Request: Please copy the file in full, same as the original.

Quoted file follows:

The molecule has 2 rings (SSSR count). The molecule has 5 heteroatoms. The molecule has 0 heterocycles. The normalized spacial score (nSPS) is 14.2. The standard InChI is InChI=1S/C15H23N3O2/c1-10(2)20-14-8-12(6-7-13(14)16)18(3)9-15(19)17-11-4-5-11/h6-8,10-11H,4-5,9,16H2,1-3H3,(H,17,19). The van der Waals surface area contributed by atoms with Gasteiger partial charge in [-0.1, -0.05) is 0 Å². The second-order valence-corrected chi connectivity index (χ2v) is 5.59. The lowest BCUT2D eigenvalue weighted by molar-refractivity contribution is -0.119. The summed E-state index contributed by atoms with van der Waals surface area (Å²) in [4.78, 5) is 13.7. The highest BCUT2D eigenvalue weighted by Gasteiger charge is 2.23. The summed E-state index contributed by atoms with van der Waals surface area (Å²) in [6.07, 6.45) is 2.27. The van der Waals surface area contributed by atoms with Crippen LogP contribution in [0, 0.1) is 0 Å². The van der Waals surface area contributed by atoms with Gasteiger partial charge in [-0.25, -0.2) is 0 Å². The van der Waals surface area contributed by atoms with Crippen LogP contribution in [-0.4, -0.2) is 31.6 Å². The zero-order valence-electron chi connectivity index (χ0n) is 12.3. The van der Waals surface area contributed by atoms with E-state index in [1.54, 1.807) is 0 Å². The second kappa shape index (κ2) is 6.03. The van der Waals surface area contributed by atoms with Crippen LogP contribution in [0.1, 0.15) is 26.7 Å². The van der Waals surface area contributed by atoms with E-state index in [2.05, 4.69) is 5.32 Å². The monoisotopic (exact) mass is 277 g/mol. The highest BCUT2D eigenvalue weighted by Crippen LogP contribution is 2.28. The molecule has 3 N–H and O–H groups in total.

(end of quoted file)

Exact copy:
The molecule has 2 rings (SSSR count). The molecule has 5 heteroatoms. The molecule has 0 heterocycles. The normalized spacial score (nSPS) is 14.2. The standard InChI is InChI=1S/C15H23N3O2/c1-10(2)20-14-8-12(6-7-13(14)16)18(3)9-15(19)17-11-4-5-11/h6-8,10-11H,4-5,9,16H2,1-3H3,(H,17,19). The van der Waals surface area contributed by atoms with Gasteiger partial charge in [-0.1, -0.05) is 0 Å². The second-order valence-corrected chi connectivity index (χ2v) is 5.59. The lowest BCUT2D eigenvalue weighted by molar-refractivity contribution is -0.119. The summed E-state index contributed by atoms with van der Waals surface area (Å²) in [4.78, 5) is 13.7. The highest BCUT2D eigenvalue weighted by Gasteiger charge is 2.23. The summed E-state index contributed by atoms with van der Waals surface area (Å²) in [6.07, 6.45) is 2.27. The van der Waals surface area contributed by atoms with Crippen LogP contribution in [0, 0.1) is 0 Å². The van der Waals surface area contributed by atoms with Gasteiger partial charge in [-0.25, -0.2) is 0 Å². The van der Waals surface area contributed by atoms with Crippen LogP contribution in [-0.4, -0.2) is 31.6 Å². The zero-order valence-electron chi connectivity index (χ0n) is 12.3. The van der Waals surface area contributed by atoms with E-state index in [1.54, 1.807) is 0 Å². The second kappa shape index (κ2) is 6.03. The van der Waals surface area contributed by atoms with Crippen LogP contribution in [0.1, 0.15) is 26.7 Å². The van der Waals surface area contributed by atoms with E-state index in [2.05, 4.69) is 5.32 Å². The monoisotopic (exact) mass is 277 g/mol. The highest BCUT2D eigenvalue weighted by Crippen LogP contribution is 2.28. The molecule has 3 N–H and O–H groups in total.